Airbnb is one of several highly anticipated IPOs reportedly slated for 2019. Founded in 2008 as “AirBed&Breakfast,” the startup has raised more than $4 billion to reach a $31 billion valuation as it closes in on a public filing.
But it wasn’t always the glowing digital startup success story it’s known as today. Co-founders Brian Chesky, Nathan Blecharczyk, and Joe Gebbia originally saw the company as a way for travelers to rent mattresses from locals — and it stumbled through much of its first year. They finally got their break after being accepted into Silicon Valley’s prestigious startup accelerator Y Combinator.
There the startup put together a pitch deck to secure the first round of capital that ignited its explosive growth. The premise was simple and straightforward: “Book rooms with locals, rather than hotels.”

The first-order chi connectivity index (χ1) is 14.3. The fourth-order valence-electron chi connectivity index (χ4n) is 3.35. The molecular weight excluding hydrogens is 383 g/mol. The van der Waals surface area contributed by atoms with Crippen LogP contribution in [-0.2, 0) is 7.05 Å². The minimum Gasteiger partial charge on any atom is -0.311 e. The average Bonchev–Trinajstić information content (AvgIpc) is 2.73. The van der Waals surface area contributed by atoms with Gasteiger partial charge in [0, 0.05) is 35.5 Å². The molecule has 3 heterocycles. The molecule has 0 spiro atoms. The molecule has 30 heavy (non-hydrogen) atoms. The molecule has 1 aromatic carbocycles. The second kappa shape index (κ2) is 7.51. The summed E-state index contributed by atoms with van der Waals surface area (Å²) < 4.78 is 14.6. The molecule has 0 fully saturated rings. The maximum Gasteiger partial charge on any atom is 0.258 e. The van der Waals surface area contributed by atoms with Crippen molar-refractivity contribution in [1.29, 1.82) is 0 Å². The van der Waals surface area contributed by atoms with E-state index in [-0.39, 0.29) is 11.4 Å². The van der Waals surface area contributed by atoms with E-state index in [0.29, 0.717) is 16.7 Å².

As part of our coverage of the genesis of today’s successful companies, BI Prime took a look at how Airbnb’s original pitch deck, in which the founders started by laying out a clear problem for travelers and hosts alike:
- Price is an important concern for customers booking travel online.
- Hotels leave you disconnected from the city and its culture.
- No easy way exists to book a room with a local or become a host.
Although things like couch surfing did exist — there were 630,000 users on competitor site, Couchsurfing.com at the time — there was no easy, centralized platform that could be used around the world.
In the pitch deck, the team outlined the existing interest in the market and their solution: a “share culture,” where locals could make money renting space on their floors via air mattresses to strangers.
The rest of the deck outlines key considerations including:
- Market size
- Early mockups of the site
- Plans to drive adoption
- Main competitors
- Airbnb’s competitive advantages
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